q: Were you aware of civil rights?
kerr: As a very young person, during those years, I would have been conscious,
as all Northern nationalists were, of the sense of injustice and the fact that
the community to which I belonged [was] obviously discriminated against. We were
dislocated within our own country.
q: What kind of discrimination were you aware of?
a: The historic and well-documented case of housing or issues of housing.
General issues of injustice.
q: When you were growing up were you aware of the IRA?
a: Well, coming from the area which I did, in that part of mid Tyrone in
which I lived, where there was obviously a level of IRA ... could not have been
unaware of it.
q: And how did you regard the IRA when you were growing up, what
sort of people were they?
a: I suppose like any young person there was a degree of mysticism,
you know. It was a secretive organization and no one knew exactly who the
members of the IRA were. But I would have understood from a very early age the
thinking and the mentality that made people members of the IRA and what gave
them the determination to carry on.
q: How did the community regard the IRA?
a: Well, I mean ... sections of the community would have been overt in their
support. Some sections of the community would have been tacit in their support
and some sections of the community might have opposed the existence. ...
q: Was Tyrone and IRA volunteers in Tyrone different from say,
Belfast and Derry ... other areas in the north?
a: Historically, it's been the cockpit of Irish resistance to British
rule for hundreds of years. I mean, right down through the centuries, Tyrone has
featured prominently in all such manifestations of resistance. I suppose this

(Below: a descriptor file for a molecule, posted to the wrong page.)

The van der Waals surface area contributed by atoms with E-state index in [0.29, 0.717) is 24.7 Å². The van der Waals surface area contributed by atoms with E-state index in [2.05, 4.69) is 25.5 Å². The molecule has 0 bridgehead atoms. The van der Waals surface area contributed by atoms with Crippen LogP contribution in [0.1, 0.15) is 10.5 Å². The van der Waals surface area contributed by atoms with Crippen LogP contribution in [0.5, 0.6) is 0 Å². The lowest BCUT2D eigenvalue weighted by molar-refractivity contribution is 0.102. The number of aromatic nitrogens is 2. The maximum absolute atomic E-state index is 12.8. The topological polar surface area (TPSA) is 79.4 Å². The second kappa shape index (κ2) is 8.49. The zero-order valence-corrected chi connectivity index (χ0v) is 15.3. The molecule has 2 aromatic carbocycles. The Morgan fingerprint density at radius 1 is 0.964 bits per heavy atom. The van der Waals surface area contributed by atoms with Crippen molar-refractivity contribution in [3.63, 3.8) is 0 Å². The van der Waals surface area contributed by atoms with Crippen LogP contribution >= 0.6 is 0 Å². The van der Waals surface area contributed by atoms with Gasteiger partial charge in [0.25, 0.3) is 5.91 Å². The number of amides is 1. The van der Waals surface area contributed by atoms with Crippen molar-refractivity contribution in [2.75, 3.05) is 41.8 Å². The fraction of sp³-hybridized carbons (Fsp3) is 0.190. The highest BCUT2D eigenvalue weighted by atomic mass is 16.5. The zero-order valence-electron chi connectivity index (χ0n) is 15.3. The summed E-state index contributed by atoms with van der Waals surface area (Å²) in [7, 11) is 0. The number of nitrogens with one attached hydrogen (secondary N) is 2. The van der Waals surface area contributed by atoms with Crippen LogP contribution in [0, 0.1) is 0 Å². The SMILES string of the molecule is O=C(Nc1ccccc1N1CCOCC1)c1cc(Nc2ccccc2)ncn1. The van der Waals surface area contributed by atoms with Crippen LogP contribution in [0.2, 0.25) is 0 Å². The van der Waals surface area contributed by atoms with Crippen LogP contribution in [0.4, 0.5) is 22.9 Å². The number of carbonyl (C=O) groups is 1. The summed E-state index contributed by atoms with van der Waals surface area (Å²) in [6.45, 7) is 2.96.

campaign's not any different. Or the campaign that has existed for the last
26, 27 years. Tyrone has always had a pride in itself, it
has always recognized and indeed those people from Tyrone have recognized that
if they take on the mantle or the role then they do very much so, not
just as Irishmen, but bearing the standard of Tyrone.
q: Why did you decide to get involved?
a: Oh I suppose, from a very early age, I would have had a very basic
sense of patriotism. I would have recognized that the island of Ireland was one
unit. I remember my first experience of that sensation. I remember a book of
folklore, actually, called the Land I Love, published by Brian Nolan. I remember
reading that book at a very early age, I wouldn't have been much older than
four or five years of age. And I remember the sense of pride that the title of
that book. So I suppose, it wasn't difficult to understand why later in life
I would have chosen the political affiliation that I did.
q: Why did you choose that particular affiliation?
a: Well, what was the alternative?
q: The SDLP.
a: In the middle and late 1970s, the SDLP was not particularly effective in
the national question. The only people who were still talking about the issues
which had given rise and which had been talked about, the general issues, that
were the source of much grievance ten years earlier, with the advent of the
civil rights movement, the only people who were still talking the same language
were the Republican movement.
q: But you could always have joined the SDLP?
a: At that particular time, that is the middle of late 1970s, the SDLP
were particularly ineffective on the issue of the national question. The only
people who were still talking the language and talking the issues that had
given rise to the civil rights campaign at the first place, were the Republican
q: How well equipped was the IRA at that period?
a: Well, I think the records suggest that during those years the IRA were
made to improvise because of the absence of what could be regarded as standard
or commercially available armaments. I think the record indicates that.
q: What did that improvisation entail?
a: Well, obviously there was quite a dependence on homemade explosives.
There were homemade incendiary devices. And that kind of general improvisation,
which allowed the IRA on the ground to make an impact and draw attention to the
issues which they wish to draw attention to. And, as I said, it wasn't dependent
upon what could be regarded as commercially available armaments.
q: Why was it difficult to obtain commercially available armaments
at that time?
a: I can only speculate. But obviously it was an issue of resource
over terms of financial and there had obviously to be international
involvement and I think ... traditionally over the years, it's well known and